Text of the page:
How soon we forget: USA Today finds Americans more inclined to "flex muscle" in world affairs. A recent Pew poll found that 31% of Americans think we're doing "too little" about various world conflagrations, up from 17% just nine months ago, but that finding doesn't endorse the minority getting all the say about everything. And statements like "(i)f we pull back, someone worse takes over" aren't a vigorous endorsement of bombing whomever for the greater glory of President Walker's corporate cronies -- which is surely where our "liberal" media elites hope to guide us, just as they did during Tha Bush Mobb's years.
Paul Krugman discusses some not-well-reported health care spending findings, including that health care spending growth has slowed noticeably and that Medicare will be spending $1,000 less per recipient in 2014 than the CBO predicted it would back in 2010. But Drew Altman at the Kaiser Foundation points out that folks may be thinking health care costs are going up because they're paying more out of pocket, via larger deductibles -- which, well, seems like another problem a Medicare-for-all program might have forestalled.
Joelle Gamble at the Roosevelt Institute argues that making the tax code more progressive won't solve all the problems people of color face when they try to advance in the economy. She reminds us that during the 1950s, tax rates were high and the social safety net more effective and people of color didn't benefit very much from it, but governments openly promoted or tolerated "socially racist institutions" like segregation and Jim Crow laws back then -- in the same manner they now covertly tolerate socially racist institutions like redlining -- so I suspect progressive tax policy would do more for people of color now than they did then. Of course redlining will require additional work, though I'd prefer to cap the mortgage interest deduction than eliminate it, and I'd also like states and localities to assess property taxes more by square footage than by location.
Gabrielle Pickard-Whitehead notes the introduction of the Modern Slavery Bill in the British Parliament to note how much slavery occurs in supply chains all around the world. 11% of British business leaders think there's some slavery in their supply chains, while, perhaps coincidentally, 11% of those same leaders say they've actually looked at their supply chain very closely. More trenchant is this quotation from a Telegraph article: "lengthy business supply chains are corruptible and can hide a multitude of crimes." Well, gosh, it's almost like that's the idea! Anyway, the more of our own stuff we make, the shorter (and less evil) the supply chain will be.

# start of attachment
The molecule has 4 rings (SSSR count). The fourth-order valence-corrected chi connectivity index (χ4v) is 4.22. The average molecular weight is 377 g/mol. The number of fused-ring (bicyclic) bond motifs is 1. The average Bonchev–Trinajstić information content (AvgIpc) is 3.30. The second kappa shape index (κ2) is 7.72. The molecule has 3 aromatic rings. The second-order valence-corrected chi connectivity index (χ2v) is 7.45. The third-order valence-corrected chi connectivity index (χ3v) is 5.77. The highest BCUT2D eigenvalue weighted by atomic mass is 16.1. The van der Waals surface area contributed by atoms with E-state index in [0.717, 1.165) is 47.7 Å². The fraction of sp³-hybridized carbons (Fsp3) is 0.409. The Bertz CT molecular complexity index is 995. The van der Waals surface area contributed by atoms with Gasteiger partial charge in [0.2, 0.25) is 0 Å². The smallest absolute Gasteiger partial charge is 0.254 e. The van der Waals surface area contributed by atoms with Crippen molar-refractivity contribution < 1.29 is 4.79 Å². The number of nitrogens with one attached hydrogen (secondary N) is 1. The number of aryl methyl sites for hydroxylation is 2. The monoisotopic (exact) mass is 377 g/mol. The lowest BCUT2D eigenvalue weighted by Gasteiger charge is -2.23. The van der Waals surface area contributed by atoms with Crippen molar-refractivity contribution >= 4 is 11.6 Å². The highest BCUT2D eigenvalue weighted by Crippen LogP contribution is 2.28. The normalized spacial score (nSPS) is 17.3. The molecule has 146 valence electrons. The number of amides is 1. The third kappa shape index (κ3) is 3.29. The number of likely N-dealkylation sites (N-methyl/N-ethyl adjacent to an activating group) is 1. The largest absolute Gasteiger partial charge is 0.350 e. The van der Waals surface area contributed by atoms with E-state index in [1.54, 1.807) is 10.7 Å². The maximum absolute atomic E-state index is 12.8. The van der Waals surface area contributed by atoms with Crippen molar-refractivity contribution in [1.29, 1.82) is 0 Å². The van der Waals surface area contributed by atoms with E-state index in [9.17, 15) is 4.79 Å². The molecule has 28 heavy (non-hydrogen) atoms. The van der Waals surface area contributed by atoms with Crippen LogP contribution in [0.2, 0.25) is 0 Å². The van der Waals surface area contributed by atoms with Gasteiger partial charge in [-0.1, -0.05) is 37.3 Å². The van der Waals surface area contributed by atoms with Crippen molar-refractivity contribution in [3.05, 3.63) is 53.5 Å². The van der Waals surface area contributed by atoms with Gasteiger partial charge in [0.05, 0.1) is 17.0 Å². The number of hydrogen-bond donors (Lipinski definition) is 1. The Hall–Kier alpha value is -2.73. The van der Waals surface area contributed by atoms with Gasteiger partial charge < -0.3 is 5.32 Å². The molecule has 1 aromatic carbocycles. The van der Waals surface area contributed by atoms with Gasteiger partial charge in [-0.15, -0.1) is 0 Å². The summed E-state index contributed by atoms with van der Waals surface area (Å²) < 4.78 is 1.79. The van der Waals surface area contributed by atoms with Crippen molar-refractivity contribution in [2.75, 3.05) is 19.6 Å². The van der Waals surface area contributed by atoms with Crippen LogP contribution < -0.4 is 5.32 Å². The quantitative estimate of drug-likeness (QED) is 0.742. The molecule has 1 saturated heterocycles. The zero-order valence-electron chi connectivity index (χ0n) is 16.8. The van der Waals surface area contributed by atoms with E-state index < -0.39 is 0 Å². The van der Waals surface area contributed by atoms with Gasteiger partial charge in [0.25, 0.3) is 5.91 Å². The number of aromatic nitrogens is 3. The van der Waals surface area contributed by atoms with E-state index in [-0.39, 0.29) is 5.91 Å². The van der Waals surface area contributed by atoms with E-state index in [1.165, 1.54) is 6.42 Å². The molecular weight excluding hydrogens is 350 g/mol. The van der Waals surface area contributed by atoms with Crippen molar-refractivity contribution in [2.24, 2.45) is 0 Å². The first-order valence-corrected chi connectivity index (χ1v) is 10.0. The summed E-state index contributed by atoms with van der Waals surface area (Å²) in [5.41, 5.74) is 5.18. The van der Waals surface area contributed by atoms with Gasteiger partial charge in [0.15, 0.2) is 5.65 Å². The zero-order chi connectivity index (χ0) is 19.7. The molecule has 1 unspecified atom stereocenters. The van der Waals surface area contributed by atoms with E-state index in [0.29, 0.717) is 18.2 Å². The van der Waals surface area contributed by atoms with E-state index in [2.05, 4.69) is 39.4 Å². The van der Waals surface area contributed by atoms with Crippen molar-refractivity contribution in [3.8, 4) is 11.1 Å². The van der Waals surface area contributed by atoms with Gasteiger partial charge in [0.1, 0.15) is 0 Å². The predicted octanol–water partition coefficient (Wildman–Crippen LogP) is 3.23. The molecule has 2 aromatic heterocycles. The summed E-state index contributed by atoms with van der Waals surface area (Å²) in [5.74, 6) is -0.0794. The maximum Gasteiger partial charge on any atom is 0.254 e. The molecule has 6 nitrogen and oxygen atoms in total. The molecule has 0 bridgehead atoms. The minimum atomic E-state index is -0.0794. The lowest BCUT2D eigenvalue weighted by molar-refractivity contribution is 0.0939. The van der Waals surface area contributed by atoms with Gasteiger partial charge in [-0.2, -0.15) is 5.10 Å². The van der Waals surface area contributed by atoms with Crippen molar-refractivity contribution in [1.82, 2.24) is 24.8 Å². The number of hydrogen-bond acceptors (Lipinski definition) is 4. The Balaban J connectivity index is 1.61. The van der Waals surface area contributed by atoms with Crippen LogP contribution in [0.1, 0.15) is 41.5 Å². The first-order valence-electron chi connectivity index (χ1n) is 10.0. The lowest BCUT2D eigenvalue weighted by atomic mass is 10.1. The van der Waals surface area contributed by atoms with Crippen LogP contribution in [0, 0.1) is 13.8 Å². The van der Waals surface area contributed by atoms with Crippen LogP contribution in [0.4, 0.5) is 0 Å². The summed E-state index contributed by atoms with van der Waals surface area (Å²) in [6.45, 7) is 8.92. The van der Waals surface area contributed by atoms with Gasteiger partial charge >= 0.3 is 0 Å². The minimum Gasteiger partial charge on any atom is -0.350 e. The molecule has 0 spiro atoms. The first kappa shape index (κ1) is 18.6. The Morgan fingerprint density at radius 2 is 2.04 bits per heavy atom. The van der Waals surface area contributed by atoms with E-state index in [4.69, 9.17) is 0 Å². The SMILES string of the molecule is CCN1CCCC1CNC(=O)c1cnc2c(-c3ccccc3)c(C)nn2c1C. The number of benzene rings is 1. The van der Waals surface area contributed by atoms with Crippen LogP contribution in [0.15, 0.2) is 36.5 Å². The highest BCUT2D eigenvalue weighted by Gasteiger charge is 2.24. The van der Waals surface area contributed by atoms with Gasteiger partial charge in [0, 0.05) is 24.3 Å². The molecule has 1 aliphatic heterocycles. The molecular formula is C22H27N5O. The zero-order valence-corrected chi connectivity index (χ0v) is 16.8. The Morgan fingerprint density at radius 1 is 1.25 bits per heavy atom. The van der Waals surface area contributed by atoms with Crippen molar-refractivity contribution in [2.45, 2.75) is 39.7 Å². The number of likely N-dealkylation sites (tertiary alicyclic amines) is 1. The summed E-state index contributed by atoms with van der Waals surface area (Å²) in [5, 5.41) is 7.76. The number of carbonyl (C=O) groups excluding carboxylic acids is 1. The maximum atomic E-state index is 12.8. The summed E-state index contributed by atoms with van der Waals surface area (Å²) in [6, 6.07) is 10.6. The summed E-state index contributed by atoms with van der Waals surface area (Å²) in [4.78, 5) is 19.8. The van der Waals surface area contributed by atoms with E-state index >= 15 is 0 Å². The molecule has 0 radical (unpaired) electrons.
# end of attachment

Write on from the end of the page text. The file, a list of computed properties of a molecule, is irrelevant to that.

Over 160 protestors (including a dozen sit-in protestors) decried Apple's use of a private, non-unionized firm for its security workers last week at the Apple store in San Francisco. Just about the only non-unionized security firm around, too, lest you're thinking of cutting Apple some slack. As one report said, “(i)f tech companies are serious about building a pipeline from K-12 schools for a more diverse tech workforce, it starts with paying their parents a livable wage” -- particularly in San Francisco, which is becoming as expensive as New York or London these days.
Finally, Josh Israel at Think Progress reminds us that Joan Rivers, who died on Thursday after complications from surgery, was not just a gay icon but a long-time supporter of gay rights. I have to admit I'd forgotten that, just as I'd never known she'd played one half of a gay couple (opposite Barbra Streisand, no less) in Greenwich Village in the '60s or that she was an ordained minister officiating at least two gay weddings in the state of New York (which must have been a hoot) -- or that she used that awful reality show to raise hundreds of thousands of dollars for a New York charity that delivers meals to very ill home-bound folks (including AIDS patients). Good work, Ms. Rivers.